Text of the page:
save shave the 27 year-old-beard of Bdale Garbee to benefit Save the Tasmanian Devil foundation. (Complete slide show of the shave.)
Now back to LinuxChix Los Angeles and our contribution to Ada Lovelace Day. Ada Lovelace Day is all about highlighting the contributions of women in technology. So why Terri? Because Terri did a most difficult thing, she contributed. Contributing is hard, being visible is hard, and Terri was visibly contributing when she shared what she knew at linux.conf.au. And in her contribution, Terri advanced women’s visibility in technology. So thanks Terri, thanks for visibly contributing.
Jan 5th, 2009 Posted in What Chix Think | No Comments »
According to the 2006 EU Floss-pols report (Free/Libre/Open Source Software: Policy Support) less than 2% of women are contributors in Open Source software, but in the proprietary software development world women contributors jump to 25%. That’s a big difference.
In the U.S., the Equal Employment Opportunity Commission (EEOC) was created under Title VII of the 1964 Civil Rights Act to enforce Federal anti-discrimination laws. The EEOC defines sexual harassment as a form of sex discrimination. Per the EEOC definitions of sexual harassment can include:
- The harasser can be the victim’s supervisor, an agent of the employer, a supervisor in another area, a co-worker, or a non-employee.
- The victim does not have to be the person harassed but could be anyone affected by the offensive conduct.
- Unlawful sexual harassment may occur without economic injury to or discharge of the victim.
Read the rest of this entry »
Dec 14th, 2008 Posted in What Chix Think | No Comments »
Welcome to LinuxChix Los Angeles. LinuxChix is an international group which has been active for over nine years and is a community focused on supporting women in computing, specifically in open source/free software/software libre computing. LinuxChix encourages participation by allowing quieter voices a place to speak by holding fast to two core tenets within the LinuxChix community: “be polite” and “be helpful.” The Los Angeles chapter of LinuxChix was established in 2002.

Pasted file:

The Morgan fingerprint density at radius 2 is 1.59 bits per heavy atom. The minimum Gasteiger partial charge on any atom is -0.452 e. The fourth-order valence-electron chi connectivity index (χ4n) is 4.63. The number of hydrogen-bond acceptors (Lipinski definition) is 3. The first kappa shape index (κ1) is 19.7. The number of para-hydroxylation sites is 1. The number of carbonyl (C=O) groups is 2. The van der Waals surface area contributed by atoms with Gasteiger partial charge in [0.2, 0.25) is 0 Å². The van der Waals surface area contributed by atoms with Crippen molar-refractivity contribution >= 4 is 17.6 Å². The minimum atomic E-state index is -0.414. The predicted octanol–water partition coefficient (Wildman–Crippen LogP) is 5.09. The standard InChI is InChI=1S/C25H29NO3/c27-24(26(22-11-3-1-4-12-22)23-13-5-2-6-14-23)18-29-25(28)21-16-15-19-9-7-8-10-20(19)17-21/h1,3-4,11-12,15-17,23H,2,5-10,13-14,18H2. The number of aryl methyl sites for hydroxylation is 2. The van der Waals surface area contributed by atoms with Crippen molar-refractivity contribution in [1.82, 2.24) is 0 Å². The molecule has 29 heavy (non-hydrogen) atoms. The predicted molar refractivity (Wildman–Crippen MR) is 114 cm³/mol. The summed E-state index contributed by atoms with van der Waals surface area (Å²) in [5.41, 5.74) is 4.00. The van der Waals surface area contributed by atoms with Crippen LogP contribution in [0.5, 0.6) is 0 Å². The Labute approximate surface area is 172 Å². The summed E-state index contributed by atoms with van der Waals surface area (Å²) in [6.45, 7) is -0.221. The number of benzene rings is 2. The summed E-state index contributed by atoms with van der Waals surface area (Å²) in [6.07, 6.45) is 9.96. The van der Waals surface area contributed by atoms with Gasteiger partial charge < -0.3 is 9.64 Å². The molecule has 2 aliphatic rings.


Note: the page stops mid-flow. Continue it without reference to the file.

It is no secret that a deep chasm based on gender currently exists in the computing fields. A recent article in the NYTimes entitled What Has Driven Women Out of Computer Science? noted a trend up in all technical fields, with the notable exception of computer science, which is trending down. And this is fairly recent. According to the article:
“At least we know one thing: it’s possible to have about the same number of men and women in computer science classes. That just about describes classrooms of 25 years ago.”
The visibility of women in open source communities is even more dismal. According to the 2006 Free/Libre/Open Source Software: Policy Support (FLOSS-POLS) report, a mere 2% of women are active in open source projects as compared to a 25% participation rate in proprietary software development. (The FLOSS-POLS report will be discussed in more depth with later posts.)
Why? There is no easy answer, but there can be no answers at all, easy or otherwise, if the question isn’t asked. And in asking the question, the hope is to increase both the visibility and participation of women in all aspects of open source development while at the same time exploring the strength, the knowledge, the commitment, and the diversity that women can bring to the community.
Let’s ask, let’s explore.